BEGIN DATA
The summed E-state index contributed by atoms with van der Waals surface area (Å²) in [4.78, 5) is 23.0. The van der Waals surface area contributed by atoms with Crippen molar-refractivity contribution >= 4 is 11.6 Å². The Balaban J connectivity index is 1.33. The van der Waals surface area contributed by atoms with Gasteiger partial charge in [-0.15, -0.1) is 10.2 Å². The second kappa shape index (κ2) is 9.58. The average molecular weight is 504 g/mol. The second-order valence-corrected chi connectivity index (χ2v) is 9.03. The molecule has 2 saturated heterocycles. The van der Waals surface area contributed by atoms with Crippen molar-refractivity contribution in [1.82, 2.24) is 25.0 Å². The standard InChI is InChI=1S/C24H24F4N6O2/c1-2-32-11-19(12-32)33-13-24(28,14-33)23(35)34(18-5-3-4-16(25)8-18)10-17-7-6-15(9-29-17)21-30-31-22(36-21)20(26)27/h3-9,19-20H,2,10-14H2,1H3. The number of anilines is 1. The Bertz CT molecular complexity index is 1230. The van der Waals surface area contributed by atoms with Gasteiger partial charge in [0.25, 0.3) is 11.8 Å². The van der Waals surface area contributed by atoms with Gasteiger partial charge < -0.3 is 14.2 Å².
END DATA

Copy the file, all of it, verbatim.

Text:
The summed E-state index contributed by atoms with van der Waals surface area (Å²) in [4.78, 5) is 23.0. The van der Waals surface area contributed by atoms with Crippen molar-refractivity contribution >= 4 is 11.6 Å². The Balaban J connectivity index is 1.33. The van der Waals surface area contributed by atoms with Gasteiger partial charge in [-0.15, -0.1) is 10.2 Å². The second kappa shape index (κ2) is 9.58. The average molecular weight is 504 g/mol. The second-order valence-corrected chi connectivity index (χ2v) is 9.03. The molecule has 2 saturated heterocycles. The van der Waals surface area contributed by atoms with Crippen molar-refractivity contribution in [1.82, 2.24) is 25.0 Å². The standard InChI is InChI=1S/C24H24F4N6O2/c1-2-32-11-19(12-32)33-13-24(28,14-33)23(35)34(18-5-3-4-16(25)8-18)10-17-7-6-15(9-29-17)21-30-31-22(36-21)20(26)27/h3-9,19-20H,2,10-14H2,1H3. The number of anilines is 1. The Bertz CT molecular complexity index is 1230. The van der Waals surface area contributed by atoms with Gasteiger partial charge in [0.25, 0.3) is 11.8 Å². The van der Waals surface area contributed by atoms with Gasteiger partial charge < -0.3 is 14.2 Å².